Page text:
Q. What drew you to serve on the St. Paul Planning Commission?
NH: In 2016, I joined the Highland District Council neighborhood organization as a way to get involved in my local area. With my planning background, I felt I could add a new perspective to the neighborhood group, which often skewed toward saying “No” to changes. I enjoyed the advocacy and using my expertise in planning, and I wanted to expand the good work I was doing in the neighborhood to the city level and continue my interest in shaping the future of the city.
Q. St. Paul is on the second round of updates to its zoning code. What is driving this change and what are you most hopeful for?
NH: St. Paul is undergoing the most transformative zoning changes since the 1970s. The update is broken into two phases: the first focuses on small housing, accessory dwelling units and small parcels, and the second focuses on adding flexibility to support greater housing density in low-density residential areas.
The driving force behind these changes is to empower more property owners to add new housing supply – the “missing middle.” Most residential lots in the city’s core are small and rebuilding on them often doesn’t meet the existing zoning code. “Non-conforming use” cases are common, especially with existing small multifamily buildings that pre-date the 1970s. Zoning updates will hopefully eliminate these issues.
With current market conditions, I don’t see these changes adding a significant amount of new supply to the marketplace. However, I think they are the right move. Giving homeowners and developers more zoning flexibility will help drive down costs over the long term. I’m optimistic that we’ll see these changes slowly start to happen over the next decade if passed.
Q. A handful of cities in Minnesota have or are looking to modernize their zoning practices. How do these efforts look to impact the state-level zoning modernization discussion?
NH: We don’t have any local case studies on ‘what is working’ just yet – but we know what isn’t working: the status quo.
I am typically a proponent of local control; however, I am very supportive of zoning modernization efforts at the state level. Local zoning and other locally imposed housing-related regulatory frameworks have been excessive, hurt broader housing affordability and have resulted in less variety in housing types across the state of Minnesota. This needs to change.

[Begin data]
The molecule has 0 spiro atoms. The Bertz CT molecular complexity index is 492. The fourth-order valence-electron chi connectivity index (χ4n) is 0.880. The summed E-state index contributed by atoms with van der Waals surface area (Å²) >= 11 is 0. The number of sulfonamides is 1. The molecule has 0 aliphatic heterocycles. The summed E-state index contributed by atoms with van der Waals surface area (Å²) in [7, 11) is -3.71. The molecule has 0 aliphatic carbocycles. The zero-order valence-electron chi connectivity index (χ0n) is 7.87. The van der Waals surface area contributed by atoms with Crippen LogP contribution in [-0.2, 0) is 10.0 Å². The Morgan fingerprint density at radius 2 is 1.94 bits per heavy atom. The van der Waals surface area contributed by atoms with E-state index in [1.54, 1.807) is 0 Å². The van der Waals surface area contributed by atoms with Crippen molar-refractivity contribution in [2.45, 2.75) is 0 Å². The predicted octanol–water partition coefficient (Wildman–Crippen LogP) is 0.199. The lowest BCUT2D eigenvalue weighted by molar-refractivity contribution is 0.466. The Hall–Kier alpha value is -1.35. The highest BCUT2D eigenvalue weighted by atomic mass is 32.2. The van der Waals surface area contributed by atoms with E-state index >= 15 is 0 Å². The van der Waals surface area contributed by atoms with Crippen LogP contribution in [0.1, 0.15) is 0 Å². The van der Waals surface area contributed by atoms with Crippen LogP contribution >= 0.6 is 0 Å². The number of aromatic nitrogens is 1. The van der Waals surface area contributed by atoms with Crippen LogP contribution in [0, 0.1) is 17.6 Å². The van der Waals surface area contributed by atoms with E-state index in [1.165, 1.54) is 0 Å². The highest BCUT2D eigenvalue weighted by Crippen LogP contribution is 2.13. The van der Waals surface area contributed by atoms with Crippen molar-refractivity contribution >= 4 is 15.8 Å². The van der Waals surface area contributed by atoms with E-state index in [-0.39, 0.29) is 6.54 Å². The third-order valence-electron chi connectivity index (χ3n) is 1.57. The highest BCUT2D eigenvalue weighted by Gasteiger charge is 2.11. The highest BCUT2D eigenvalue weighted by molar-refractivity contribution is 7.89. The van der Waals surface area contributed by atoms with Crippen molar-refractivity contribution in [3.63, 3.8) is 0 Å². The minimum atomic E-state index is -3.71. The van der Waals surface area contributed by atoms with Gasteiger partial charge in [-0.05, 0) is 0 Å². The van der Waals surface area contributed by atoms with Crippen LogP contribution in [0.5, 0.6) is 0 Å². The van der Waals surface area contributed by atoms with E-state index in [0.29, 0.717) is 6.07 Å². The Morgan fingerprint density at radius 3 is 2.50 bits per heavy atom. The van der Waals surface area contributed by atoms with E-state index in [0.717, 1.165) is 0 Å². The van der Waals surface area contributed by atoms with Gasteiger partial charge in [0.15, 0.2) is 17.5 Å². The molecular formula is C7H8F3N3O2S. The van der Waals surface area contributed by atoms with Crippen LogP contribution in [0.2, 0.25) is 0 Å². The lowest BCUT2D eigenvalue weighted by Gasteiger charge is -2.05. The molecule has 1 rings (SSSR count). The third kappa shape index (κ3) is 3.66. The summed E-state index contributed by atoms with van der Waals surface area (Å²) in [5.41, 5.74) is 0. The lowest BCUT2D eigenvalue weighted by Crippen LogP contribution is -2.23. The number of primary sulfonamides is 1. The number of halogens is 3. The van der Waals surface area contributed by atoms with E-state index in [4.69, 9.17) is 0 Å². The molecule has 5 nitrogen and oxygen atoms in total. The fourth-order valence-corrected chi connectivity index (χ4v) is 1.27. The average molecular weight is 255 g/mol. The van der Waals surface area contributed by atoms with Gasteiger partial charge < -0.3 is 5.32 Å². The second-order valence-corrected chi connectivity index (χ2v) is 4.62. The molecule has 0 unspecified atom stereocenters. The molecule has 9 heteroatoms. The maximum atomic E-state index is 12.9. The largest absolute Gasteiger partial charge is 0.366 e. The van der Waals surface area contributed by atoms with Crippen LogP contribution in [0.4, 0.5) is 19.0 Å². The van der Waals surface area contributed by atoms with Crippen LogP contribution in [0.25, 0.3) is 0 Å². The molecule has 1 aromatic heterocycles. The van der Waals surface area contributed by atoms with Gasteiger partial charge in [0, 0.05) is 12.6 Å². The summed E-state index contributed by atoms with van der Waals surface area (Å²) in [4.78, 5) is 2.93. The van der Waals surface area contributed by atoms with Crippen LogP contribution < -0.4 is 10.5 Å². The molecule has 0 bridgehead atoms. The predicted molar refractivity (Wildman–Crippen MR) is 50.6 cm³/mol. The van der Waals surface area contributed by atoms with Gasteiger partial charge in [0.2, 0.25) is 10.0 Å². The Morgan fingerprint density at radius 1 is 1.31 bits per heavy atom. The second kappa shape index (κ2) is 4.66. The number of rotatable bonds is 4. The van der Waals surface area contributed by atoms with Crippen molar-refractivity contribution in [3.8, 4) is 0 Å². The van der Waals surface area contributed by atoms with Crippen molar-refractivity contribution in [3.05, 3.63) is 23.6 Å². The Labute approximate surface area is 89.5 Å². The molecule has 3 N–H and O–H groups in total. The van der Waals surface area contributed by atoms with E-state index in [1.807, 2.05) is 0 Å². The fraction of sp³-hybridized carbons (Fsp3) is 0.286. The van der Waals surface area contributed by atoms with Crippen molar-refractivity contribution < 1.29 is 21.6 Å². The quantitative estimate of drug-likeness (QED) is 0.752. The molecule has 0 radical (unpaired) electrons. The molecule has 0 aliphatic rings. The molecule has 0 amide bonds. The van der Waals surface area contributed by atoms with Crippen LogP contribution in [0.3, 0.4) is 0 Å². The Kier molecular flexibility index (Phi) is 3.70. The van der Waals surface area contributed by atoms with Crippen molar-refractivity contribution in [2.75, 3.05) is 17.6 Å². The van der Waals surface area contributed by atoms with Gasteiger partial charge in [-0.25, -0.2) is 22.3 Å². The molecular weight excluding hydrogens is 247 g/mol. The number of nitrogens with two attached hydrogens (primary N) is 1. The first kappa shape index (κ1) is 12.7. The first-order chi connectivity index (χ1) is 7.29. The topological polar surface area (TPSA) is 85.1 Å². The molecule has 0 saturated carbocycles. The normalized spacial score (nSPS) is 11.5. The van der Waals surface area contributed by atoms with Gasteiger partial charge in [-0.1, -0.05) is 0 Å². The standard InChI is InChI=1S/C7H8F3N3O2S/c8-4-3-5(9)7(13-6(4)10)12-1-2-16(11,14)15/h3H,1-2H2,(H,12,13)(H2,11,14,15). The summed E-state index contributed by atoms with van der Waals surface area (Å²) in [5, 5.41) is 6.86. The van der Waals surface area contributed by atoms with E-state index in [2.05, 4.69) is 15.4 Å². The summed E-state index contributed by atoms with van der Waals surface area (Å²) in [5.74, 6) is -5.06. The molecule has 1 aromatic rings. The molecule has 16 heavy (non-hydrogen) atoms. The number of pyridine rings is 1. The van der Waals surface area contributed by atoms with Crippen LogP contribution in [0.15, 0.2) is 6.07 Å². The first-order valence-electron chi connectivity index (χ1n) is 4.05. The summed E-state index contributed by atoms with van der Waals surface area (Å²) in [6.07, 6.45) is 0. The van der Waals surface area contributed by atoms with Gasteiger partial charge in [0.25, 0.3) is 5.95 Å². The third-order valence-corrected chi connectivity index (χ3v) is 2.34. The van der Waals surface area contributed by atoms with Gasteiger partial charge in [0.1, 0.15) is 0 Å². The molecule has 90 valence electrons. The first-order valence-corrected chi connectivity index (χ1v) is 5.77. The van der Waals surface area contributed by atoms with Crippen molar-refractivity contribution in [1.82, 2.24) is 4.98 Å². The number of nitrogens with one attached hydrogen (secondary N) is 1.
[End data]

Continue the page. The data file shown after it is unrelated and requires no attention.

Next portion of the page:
We should always be learning from each other and continuously adapting. State-level regulations should look at what is working in cities and adapt accordingly.
Cities are often at the forefront of addressing housing challenges, as they are on the front lines of dealing with the effects of zoning regulations on the availability and affordability of housing. Cities have the advantage of being able to experiment with new zoning policies, such as mixed-use zoning, form-based codes and inclusionary zoning, which can help promote more diverse and affordable housing options.
Q. From your vantage point on a planning commission, what procedural changes can be made to improve the process for both project applicants and residents?
NH: The biggest procedural change is permitting more by-right development. This doesn’t mean eliminating zoning altogether, but it means creating a clear and consistent regulatory environment where people know what is – and what is not – permitted. Many cities currently operate in a complex grey area.
The biggest impact we’ve seen in the St. Paul Planning Commission’s workload is the removal of parking requirements. Prior to removing parking requirements, it was common to see a project that needed a few spaces variance each meeting. Those items are now removed from the political process and are being built by-right. That’s been a big win. It saves city staff and commissioners time, and it creates more certainty for people looking to improve land or existing structures.
Q. Planning commissions deal with a variety of topics, from large-scale developments to individual variance requests. What is your most memorable moment?
NH: What’s funny about being on a planning commission is that the size of a project doesn’t necessarily correspond to how much work it’ll be for the commission. You can have a large industrial project that gets approved within 15 minutes and then you’ll have an item that goes into three hours of debate over extending the hours of a pizza shop (true story).
My most memorable experience was a contentious issue with a 200-plus-unit, mixed-use apartment with 50% of the units being affordable. The item met all zoning and building codes, but activists were able to pull a discretionary site plan review and wanted to torpedo the project because it wasn’t affordable enough and didn’t fit the character of the neighborhood. I disagreed with those assertions, as did the city’s own attorney, but the commission as a whole ultimately ended up voting against the project. It was very heated.
I learned two lessons that I think apply broadly to zoning and regulatory frameworks.
First, allowing discretionary reviews of projects that meet codes creates uncertainty, increases the likelihood of projects becoming politicized and disincentivizes new construction projects.
Second, geography is very personal for most all people. Often people move to an area because they like it a certain way. New development changes that. I used to confront these people (NIMBYs) head-on. Now, I’ve learned that you need to approach these situations with empathy.